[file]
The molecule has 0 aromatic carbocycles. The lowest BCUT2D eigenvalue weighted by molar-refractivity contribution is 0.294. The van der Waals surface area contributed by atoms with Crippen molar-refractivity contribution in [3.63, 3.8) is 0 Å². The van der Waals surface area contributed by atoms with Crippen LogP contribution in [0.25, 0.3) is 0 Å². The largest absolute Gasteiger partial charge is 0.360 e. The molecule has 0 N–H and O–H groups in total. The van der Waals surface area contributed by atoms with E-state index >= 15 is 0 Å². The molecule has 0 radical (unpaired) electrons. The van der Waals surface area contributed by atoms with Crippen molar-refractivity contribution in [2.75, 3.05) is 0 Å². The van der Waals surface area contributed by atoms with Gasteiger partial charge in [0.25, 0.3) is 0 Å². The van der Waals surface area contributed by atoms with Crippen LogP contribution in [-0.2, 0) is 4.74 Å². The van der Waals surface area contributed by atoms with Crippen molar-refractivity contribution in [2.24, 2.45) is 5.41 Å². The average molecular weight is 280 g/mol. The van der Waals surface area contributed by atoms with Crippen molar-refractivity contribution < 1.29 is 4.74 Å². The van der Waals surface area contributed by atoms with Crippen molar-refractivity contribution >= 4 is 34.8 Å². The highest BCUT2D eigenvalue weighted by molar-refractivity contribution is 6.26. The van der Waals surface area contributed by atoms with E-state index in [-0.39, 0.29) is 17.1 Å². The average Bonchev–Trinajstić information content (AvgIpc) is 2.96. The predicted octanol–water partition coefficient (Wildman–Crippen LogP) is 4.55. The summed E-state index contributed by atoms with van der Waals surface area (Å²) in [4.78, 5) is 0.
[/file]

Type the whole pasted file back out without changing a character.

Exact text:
The molecule has 0 aromatic carbocycles. The lowest BCUT2D eigenvalue weighted by molar-refractivity contribution is 0.294. The van der Waals surface area contributed by atoms with Crippen molar-refractivity contribution in [3.63, 3.8) is 0 Å². The van der Waals surface area contributed by atoms with Crippen LogP contribution in [0.25, 0.3) is 0 Å². The largest absolute Gasteiger partial charge is 0.360 e. The molecule has 0 N–H and O–H groups in total. The van der Waals surface area contributed by atoms with E-state index >= 15 is 0 Å². The molecule has 0 radical (unpaired) electrons. The van der Waals surface area contributed by atoms with Crippen molar-refractivity contribution in [2.75, 3.05) is 0 Å². The van der Waals surface area contributed by atoms with Gasteiger partial charge in [0.25, 0.3) is 0 Å². The van der Waals surface area contributed by atoms with Crippen LogP contribution in [-0.2, 0) is 4.74 Å². The van der Waals surface area contributed by atoms with Crippen molar-refractivity contribution in [2.24, 2.45) is 5.41 Å². The average molecular weight is 280 g/mol. The van der Waals surface area contributed by atoms with Crippen molar-refractivity contribution < 1.29 is 4.74 Å². The van der Waals surface area contributed by atoms with Crippen molar-refractivity contribution >= 4 is 34.8 Å². The highest BCUT2D eigenvalue weighted by molar-refractivity contribution is 6.26. The van der Waals surface area contributed by atoms with E-state index in [-0.39, 0.29) is 17.1 Å². The average Bonchev–Trinajstić information content (AvgIpc) is 2.96. The predicted octanol–water partition coefficient (Wildman–Crippen LogP) is 4.55. The summed E-state index contributed by atoms with van der Waals surface area (Å²) in [4.78, 5) is 0.